Regolith Linux

Motivations

The following describes several slow moving thought processes that resulted in the creation of Regolith Linux.

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In 2016 Apple released a new version of their “pro” laptop line without function keys. Replacing the keys was a small LCD screen designed to provide dynamic functionality depending on the application. As one who writes software, I rely heavily on function keys for my day-to-day work. It seemed like an obvious mistake and I assumed Apple would provide updated high performance models with the function keys. This hasn’t happened, and so instead I bought the fastest version of the computer that came with physical function keys. Ultimately, the machine proved too underpowered for my needs and the keyboard in general caused me many typos, taxing my productivity. It occurred to me then; that the price I’d paid a decade earlier, in switching to a Mac had been a mistake. I was locked to a single hardware and operating system vendor. Apple clearly does not consider me and my type in their focus groups when designing “pro” computers. I was stuck in a dead-end product line, and would have to do a lot of learning and adapting of a different system to dig my way out. At this time I began to look at Linux distributions and Linux friendly hardware in earnest, resolved to not allow this to happen again. As Linux comes in many variations, and runs on hardware from a large variety of manufacturers, it seemed like a good bet. But, there was a lot of ground to cover…

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When working in teams that write software, it is common for me to visit coworkers at their desks to work together. Sometimes I’d notice the inefficiency of their interactions with their computers. With many windows layered over each other, hand continually moving from keyboard to mouse, and big desktop widgets and gizmos that crowded their screens, I found it strange that they would work daily in such a manner. In an effort to gain productivity, I remove as much of the desktop stuff (such as the dock) as possible when setting up a new computer. I realized that frequent window switching, resizing, and organizing took a significant amount of time. Additionally, when switching between programs, I’d often lose my train of thought due to some random thing popping up or my inability to find the right window instantaneously. Some success was had in customizing the Mac’s UI, but I still found myself spending a lot of time micromanaging my computer. Around this time I recalled a colleague many years ago showing me his work setup with a strange thing called a “tiling window manager”. At the time I thought of it as a nerdy fad…too esoteric for real work. At this point I looked back into the state of affairs of tiling window managers, to see if they still existed. They do! And happily they are the perfect antidote for the clutter and inefficiency of the modern “desktop UI”. But, I found that often these components needed to be compiled from source and looked pretty ugly by default…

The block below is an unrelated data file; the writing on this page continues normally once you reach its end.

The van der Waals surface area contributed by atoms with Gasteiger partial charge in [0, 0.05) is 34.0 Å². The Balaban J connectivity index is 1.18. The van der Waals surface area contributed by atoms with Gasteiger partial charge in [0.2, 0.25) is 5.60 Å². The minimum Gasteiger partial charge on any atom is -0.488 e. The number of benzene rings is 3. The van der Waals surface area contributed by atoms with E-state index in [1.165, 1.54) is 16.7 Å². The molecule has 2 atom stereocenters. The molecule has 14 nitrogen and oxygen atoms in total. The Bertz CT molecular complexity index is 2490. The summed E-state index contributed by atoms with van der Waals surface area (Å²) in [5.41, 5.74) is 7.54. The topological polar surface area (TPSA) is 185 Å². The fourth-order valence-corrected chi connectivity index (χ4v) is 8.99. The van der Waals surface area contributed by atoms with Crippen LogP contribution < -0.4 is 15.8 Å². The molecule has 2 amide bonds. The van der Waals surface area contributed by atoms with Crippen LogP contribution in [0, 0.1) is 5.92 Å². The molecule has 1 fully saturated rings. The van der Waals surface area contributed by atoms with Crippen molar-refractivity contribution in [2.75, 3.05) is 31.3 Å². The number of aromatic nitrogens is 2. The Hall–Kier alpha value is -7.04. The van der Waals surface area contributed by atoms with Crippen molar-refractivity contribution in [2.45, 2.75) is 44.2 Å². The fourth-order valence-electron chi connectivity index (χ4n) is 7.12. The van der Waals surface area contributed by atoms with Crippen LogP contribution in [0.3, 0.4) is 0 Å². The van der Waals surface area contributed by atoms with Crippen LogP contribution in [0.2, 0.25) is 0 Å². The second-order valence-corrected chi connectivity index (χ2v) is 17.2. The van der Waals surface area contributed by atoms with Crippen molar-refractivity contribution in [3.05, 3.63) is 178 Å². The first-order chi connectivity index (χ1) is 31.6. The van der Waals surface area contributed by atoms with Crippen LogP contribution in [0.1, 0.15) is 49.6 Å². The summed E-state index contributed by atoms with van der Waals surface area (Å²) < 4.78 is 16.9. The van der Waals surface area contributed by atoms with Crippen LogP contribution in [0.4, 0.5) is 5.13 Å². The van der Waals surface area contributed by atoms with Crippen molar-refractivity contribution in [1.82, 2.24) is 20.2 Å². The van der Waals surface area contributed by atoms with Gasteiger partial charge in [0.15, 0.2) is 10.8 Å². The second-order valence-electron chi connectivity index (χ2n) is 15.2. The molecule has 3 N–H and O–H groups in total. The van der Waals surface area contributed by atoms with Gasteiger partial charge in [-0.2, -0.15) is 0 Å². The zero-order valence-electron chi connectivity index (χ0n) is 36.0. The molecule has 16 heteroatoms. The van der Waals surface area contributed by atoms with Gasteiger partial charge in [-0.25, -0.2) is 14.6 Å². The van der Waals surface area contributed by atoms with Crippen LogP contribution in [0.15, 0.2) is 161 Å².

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A year or so back, I discovered that YouTube.com hosts a vast array of content for computer nerds such as myself. Having cut my teeth on programming in the 80’s with computers such as the Commodore 64 and Amiga 500, I found many videos of these old machines still in use. In recalling these times from my childhood and in watching the vidoes, it came to me that the playfulness and accessibility of computers has been lost to layers of sophistication and advertisements. Some of it is useful (switching between languages, configuring monitors), and some of it is not (oversized, if beautiful, icons to launch applications you may never use, notifications, things bouncing, jumping, and curving off of the screen). Simply loading a terminal on modern computers takes several clicks, and is typically a poor experience out of the box. Earlier computers often booted right into a programming environment. Nothing to fuss with, just get to business! I wanted to bring this simplicity back to my daily compute.

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When researching tiling window managers, an initial reaction I had was that they are generally pretty ugly out of the box. Often they are designed by people who care less about aesthetics than they do pure functionality. Of course, it is not difficult to configure these systems to be more pleasant to look at. For example, I would often visit Reddit topics with screenshots of “riced” desktops which often featured systems with tiling window managers. It fascinated me that so many would spend so much time to make amazing, clean, and elegant computing interfaces. I was hooked. However, there I had a problem with “ricing”: it’s all about personal customization. People would create amazing interfaces, but always custom to their specific system. I wanted to have a consistent experience on my home PC as well as what I use at the office. I wanted to be able to update in one place and have all my systems just get the update. There is a simple way of achieving this; by using a package system. And so I decided that my rice needed to be packaged so that I could just install easily and consistently. My day job at the time would allow me to use Linux at work, as long as it was Ubuntu. So, I learned how to package my riced configurations as Ubuntu packages.

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In summary, the functional regression of the Macintosh for professional work lead me to realize that the value of “it just works” was less than the value of being able to control the interface of my computer as I desired. The innovative desktop ricing community taught me that beautiful and efficient computer interfaces can be created by anyone, and that by packaging my customizations in Ubuntu, I could in essence have my cake and eat it to.